Impunity remains victims' obstacle to real justice
It was 8.30pm on March 12, 2004, when Somchai Neelapaijit got out of his car to check the damage to his vehicle after it was hit by another car on Ramkhamhaeng Road.
The lawyer was seen being bundled into that car, which immediately sped away from the crash scene just a stone's throw from a police station.
Another man took Mr Somchai's car and followed in the same direction. No one has seen Mr Somchai since.
In courtroom number 809 on Dec 29, 2015 -- at 9.30am -- the Supreme Court acquitted five police officers charged with abduction and thievery, citing weak evidence that lacked verification from the proper authorities. By then, the case had dragged on for 11 years and nine months.
The 2015 ruling, which also rejected a petition from the family to be a co-plaintiff, effectively set a norm that the families of those forcibly disappeared cannot represent them as "there was no evidence that the missing person was dead or had sustained serious enough injuries to prevent him representing himself in the case".
That ruling is based on the Criminal Code Section 5(2), that treated Mr Somchai as the only affected person. While his body remains missing, he is considered a living person, and since there is no evidence he has been seriously injured preventing him appearing in court, Mr Somchai is obliged to turn up in court to pursue the case. In accordance with the law, his family was not a damaged party. In short, this kind of case cannot be pursued in the absence of the damaged party in strict legal terms.
If we are to interpret the ruling by the letter, this means Mr Somchai was abducted by a group of men, but since his body has not been recovered, he is not dead, and without evidence he is not seriously injured, his family cannot do anything on his behalf. Simply put, there is no damaged party in this case because Mr Somchai has failed to show up.
Speaking from the experience of a de facto victim, it's extremely difficult to pursue the case against state officers. Putting aside threats and intimidation, our attempts to access the justice system were and are faced with a myriad of obstacles. The 2015 ruling which means there are no damaged party, no wrongdoers, no culprits, is just a dead-end for us. The family has no access to a rehabilitation process. The ruling reinforces a culture of impunity when state officials are involved. This is a major flaw in our justice system, in which state officials involved in deadly abduction can get away with the crime.
Not long after the 2015 verdict, the Department of Special Investigation (DSI) told our family it had decided to close the case as "no culprits could be found".
Due to pressure from international human rights advocacy groups and (UN Working Group on Enforced or Involuntary Disappearance -- UN WGEID) as well as the victims' families, the government on January 2012 signed the International Convention for the Protection of All Persons from Enforced Disappearance (CED). In 2016, the cabinet endorsed the ratification of the convention, assigning the Justice Ministry to draft the Torture and Enforced Disappearance Prevention and Suppression Bill.
Yet, progress on this matter has been hindered by the coup-installed National Legislative Assembly, which does not care much about public participation, nor input from victims' families in deliberating the bill. On top of that, I have the impression that the NLA is vetting the bill with fears and concerns that it may be used to target state officials and that may obstruct the work of state authorities. With such concerns, some elements in the NLA may have tried to insert mechanisms that could better protect the authorities, rather than human rights. This means the law may not really help victims nor their families. In other words, the law may be watered down so that it does not really prevent torture and enforced disappearance.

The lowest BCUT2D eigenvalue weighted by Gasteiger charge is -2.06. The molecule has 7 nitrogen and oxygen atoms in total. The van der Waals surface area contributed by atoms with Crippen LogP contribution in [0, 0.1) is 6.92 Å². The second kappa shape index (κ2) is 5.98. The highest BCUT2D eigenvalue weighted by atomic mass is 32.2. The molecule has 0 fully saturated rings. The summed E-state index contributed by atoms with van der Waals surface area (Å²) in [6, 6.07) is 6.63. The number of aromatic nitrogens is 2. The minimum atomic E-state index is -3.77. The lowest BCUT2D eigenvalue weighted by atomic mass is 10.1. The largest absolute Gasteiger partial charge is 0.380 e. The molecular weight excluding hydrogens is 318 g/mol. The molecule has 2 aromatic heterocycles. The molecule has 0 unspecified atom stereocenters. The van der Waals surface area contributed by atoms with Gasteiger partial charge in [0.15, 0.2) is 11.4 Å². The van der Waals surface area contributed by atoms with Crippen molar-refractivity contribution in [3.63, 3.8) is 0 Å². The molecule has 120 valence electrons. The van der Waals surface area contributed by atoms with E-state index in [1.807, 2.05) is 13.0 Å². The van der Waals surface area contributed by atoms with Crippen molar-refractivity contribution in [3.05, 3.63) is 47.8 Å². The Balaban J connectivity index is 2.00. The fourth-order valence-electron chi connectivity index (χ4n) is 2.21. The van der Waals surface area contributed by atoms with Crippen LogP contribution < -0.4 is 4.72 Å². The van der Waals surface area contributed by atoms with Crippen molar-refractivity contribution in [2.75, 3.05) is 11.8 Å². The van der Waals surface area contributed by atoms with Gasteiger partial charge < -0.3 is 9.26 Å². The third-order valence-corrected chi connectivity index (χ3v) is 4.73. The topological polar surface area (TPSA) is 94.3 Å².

In my opinion, the legislature must respect a crucial clause in the UN convention that enforced disappearance is a continuous crime and has no statute of limitations. The law must endorse the rights of the victims' families to gain access to justice. The state has the duty to work until the fate of all victims becomes known, even if such a crime took place before the law becomes effective.
Mr Somchai is not the only human rights defender to fall victim to forced disappearance. There were many rights activists being killed, assaulted or harmed in various ways at the time when Mr Somchai was killed and almost no culprits were held responsible for the heinous crimes. According to UN reports, the country has seen more than 80 well-documented cases of unresolved torture and enforced disappearances over the past 15 years.
If the pursuit for justice was a road, my family and I were almost at the end of it. But we have encountered numerous obstacles and hardships over the past 15 years that have blocked us from truth and justice. For myself, even though evidence in Mr Somchai's case is more than enough and so clear that I can see the faces of the culprits, it has been deemed useless.
As long as our justice system cannot punish the culprits, merely because they are state officials, I, like so many in this society, will remain a victim of a flawed system. While those in power continue to remain indifferent to the hardship of people deprived of rights and justice, how can we look into the eyes of the youth, those of the new generations and offer them hope?
Angkhana Neelapaijit is wife of Somchai Neelapaijit and a human rights defender.
Former human rights commissioner
Angkhana Neelapaichit is former human rights commissioner. She is also a recipient of the Magsaysay award.